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Username: Slate_man

Post Number: 263
Registered: 01-2007
Posted on Monday, September 15, 2008 - 06:10 am:   Edit Post Delete Post View Post/Check IP Print Post    Move Post (Moderator/Admin Only) Ban Poster IP (Moderator/Admin only)

You should be able to install expansion joint (I migth do two of they.). Then two guy need to go around and unsolder all joints and open them up. Take a wire wheel to clean in the joint the best you can. Hammer then down and start soldering. I would use alot of heat to get a good sweat going. I would also think of using La-co flux personally.
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Peter
Junior Member
Username: Plaughlin1

Post Number: 19
Registered: 03-2007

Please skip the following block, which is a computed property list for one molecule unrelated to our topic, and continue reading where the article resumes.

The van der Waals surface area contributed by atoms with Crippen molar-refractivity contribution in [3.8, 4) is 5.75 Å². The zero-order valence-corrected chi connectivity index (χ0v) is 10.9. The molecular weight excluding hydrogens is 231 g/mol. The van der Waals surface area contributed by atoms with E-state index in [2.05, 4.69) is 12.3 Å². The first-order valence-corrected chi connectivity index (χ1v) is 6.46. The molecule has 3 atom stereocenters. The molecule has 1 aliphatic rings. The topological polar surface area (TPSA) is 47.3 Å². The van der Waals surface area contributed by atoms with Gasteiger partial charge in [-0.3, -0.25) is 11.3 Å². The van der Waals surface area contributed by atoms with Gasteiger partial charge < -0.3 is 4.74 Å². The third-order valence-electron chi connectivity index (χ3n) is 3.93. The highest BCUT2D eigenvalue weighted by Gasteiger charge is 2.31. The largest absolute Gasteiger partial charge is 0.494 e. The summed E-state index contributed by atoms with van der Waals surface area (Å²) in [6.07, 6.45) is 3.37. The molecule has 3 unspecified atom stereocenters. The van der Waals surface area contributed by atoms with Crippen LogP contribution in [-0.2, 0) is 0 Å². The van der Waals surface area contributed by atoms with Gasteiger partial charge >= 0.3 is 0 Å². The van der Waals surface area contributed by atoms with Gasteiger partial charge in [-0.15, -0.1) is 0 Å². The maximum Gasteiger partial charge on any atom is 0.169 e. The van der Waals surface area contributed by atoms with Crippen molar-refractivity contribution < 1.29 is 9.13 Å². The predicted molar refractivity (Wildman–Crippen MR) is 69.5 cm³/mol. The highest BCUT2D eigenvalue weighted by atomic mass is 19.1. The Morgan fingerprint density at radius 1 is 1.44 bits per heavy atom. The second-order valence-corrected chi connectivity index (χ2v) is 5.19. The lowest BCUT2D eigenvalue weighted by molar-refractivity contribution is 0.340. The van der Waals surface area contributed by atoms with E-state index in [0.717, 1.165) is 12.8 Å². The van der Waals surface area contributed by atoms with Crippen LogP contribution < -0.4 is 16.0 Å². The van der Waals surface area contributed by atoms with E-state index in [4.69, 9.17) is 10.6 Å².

Posted on Sunday, September 14, 2008 - 06:41 pm:   Edit Post Delete Post View Post/Check IP Print Post    Move Post (Moderator/Admin Only) Ban Poster IP (Moderator/Admin only)

I met with a property manager recently who has a 72' x 25' flat roof covered with 20 oz lead coated copper flat lock panels.
The roof is only 4.5 years old and already the solder joints are cracking.
From inspecting the roof it became painfully obvious that the roofing contractor did not sweat the joints when soldering or have any expansion joints in the roof.
They are asking me to just resolder all the cracked seams, i dont feel comfortable with this because i believe the copper in the lock joint is oxadised by now and the solder won't bond to it...
Anyone have any experiance with such a problem??